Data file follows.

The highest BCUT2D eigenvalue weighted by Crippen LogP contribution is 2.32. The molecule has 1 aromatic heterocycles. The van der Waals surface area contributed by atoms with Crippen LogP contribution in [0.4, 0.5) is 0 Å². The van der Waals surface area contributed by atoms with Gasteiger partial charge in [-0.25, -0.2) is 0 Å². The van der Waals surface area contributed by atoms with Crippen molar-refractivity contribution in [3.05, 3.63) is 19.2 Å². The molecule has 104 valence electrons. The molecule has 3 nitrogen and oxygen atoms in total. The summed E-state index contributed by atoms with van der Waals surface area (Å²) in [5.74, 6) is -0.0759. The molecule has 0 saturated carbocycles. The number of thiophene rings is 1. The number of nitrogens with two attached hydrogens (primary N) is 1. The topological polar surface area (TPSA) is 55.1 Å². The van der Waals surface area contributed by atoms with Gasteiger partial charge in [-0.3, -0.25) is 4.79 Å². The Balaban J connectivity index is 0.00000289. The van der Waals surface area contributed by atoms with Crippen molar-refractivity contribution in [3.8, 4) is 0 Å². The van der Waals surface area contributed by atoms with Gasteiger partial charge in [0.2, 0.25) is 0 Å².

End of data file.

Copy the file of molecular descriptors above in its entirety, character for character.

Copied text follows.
The highest BCUT2D eigenvalue weighted by Crippen LogP contribution is 2.32. The molecule has 1 aromatic heterocycles. The van der Waals surface area contributed by atoms with Crippen LogP contribution in [0.4, 0.5) is 0 Å². The van der Waals surface area contributed by atoms with Gasteiger partial charge in [-0.25, -0.2) is 0 Å². The van der Waals surface area contributed by atoms with Crippen molar-refractivity contribution in [3.05, 3.63) is 19.2 Å². The molecule has 104 valence electrons. The molecule has 3 nitrogen and oxygen atoms in total. The summed E-state index contributed by atoms with van der Waals surface area (Å²) in [5.74, 6) is -0.0759. The molecule has 0 saturated carbocycles. The number of thiophene rings is 1. The number of nitrogens with two attached hydrogens (primary N) is 1. The topological polar surface area (TPSA) is 55.1 Å². The van der Waals surface area contributed by atoms with Gasteiger partial charge in [-0.3, -0.25) is 4.79 Å². The Balaban J connectivity index is 0.00000289. The van der Waals surface area contributed by atoms with Crippen molar-refractivity contribution in [3.8, 4) is 0 Å². The van der Waals surface area contributed by atoms with Gasteiger partial charge in [0.2, 0.25) is 0 Å².